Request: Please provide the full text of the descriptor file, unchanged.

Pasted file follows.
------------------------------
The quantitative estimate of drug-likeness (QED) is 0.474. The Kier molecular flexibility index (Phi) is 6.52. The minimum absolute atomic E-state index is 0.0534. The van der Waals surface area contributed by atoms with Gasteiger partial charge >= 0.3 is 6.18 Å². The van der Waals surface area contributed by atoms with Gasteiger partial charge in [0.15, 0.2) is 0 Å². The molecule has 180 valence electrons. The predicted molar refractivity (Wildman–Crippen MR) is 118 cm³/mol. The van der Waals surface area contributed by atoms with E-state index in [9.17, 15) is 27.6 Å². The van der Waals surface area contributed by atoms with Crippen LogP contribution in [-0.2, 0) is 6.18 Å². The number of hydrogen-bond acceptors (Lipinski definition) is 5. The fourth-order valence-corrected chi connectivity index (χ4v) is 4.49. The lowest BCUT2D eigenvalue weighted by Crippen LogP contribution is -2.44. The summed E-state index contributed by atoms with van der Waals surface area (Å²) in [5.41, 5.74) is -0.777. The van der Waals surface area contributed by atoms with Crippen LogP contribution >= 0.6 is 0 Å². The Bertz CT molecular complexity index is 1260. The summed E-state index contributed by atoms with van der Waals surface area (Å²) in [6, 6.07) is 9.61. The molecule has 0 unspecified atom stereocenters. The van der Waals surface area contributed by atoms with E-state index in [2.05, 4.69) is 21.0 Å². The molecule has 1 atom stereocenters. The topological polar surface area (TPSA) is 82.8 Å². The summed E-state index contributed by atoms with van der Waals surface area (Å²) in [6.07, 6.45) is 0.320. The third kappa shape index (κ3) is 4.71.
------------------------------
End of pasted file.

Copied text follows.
The quantitative estimate of drug-likeness (QED) is 0.474. The Kier molecular flexibility index (Phi) is 6.52. The minimum absolute atomic E-state index is 0.0534. The van der Waals surface area contributed by atoms with Gasteiger partial charge >= 0.3 is 6.18 Å². The van der Waals surface area contributed by atoms with Gasteiger partial charge in [0.15, 0.2) is 0 Å². The molecule has 180 valence electrons. The predicted molar refractivity (Wildman–Crippen MR) is 118 cm³/mol. The van der Waals surface area contributed by atoms with E-state index in [9.17, 15) is 27.6 Å². The van der Waals surface area contributed by atoms with Crippen LogP contribution in [-0.2, 0) is 6.18 Å². The number of hydrogen-bond acceptors (Lipinski definition) is 5. The fourth-order valence-corrected chi connectivity index (χ4v) is 4.49. The lowest BCUT2D eigenvalue weighted by Crippen LogP contribution is -2.44. The summed E-state index contributed by atoms with van der Waals surface area (Å²) in [5.41, 5.74) is -0.777. The van der Waals surface area contributed by atoms with Crippen LogP contribution >= 0.6 is 0 Å². The Bertz CT molecular complexity index is 1260. The summed E-state index contributed by atoms with van der Waals surface area (Å²) in [6, 6.07) is 9.61. The molecule has 0 unspecified atom stereocenters. The van der Waals surface area contributed by atoms with E-state index in [2.05, 4.69) is 21.0 Å². The molecule has 1 atom stereocenters. The topological polar surface area (TPSA) is 82.8 Å². The summed E-state index contributed by atoms with van der Waals surface area (Å²) in [6.07, 6.45) is 0.320. The third kappa shape index (κ3) is 4.71.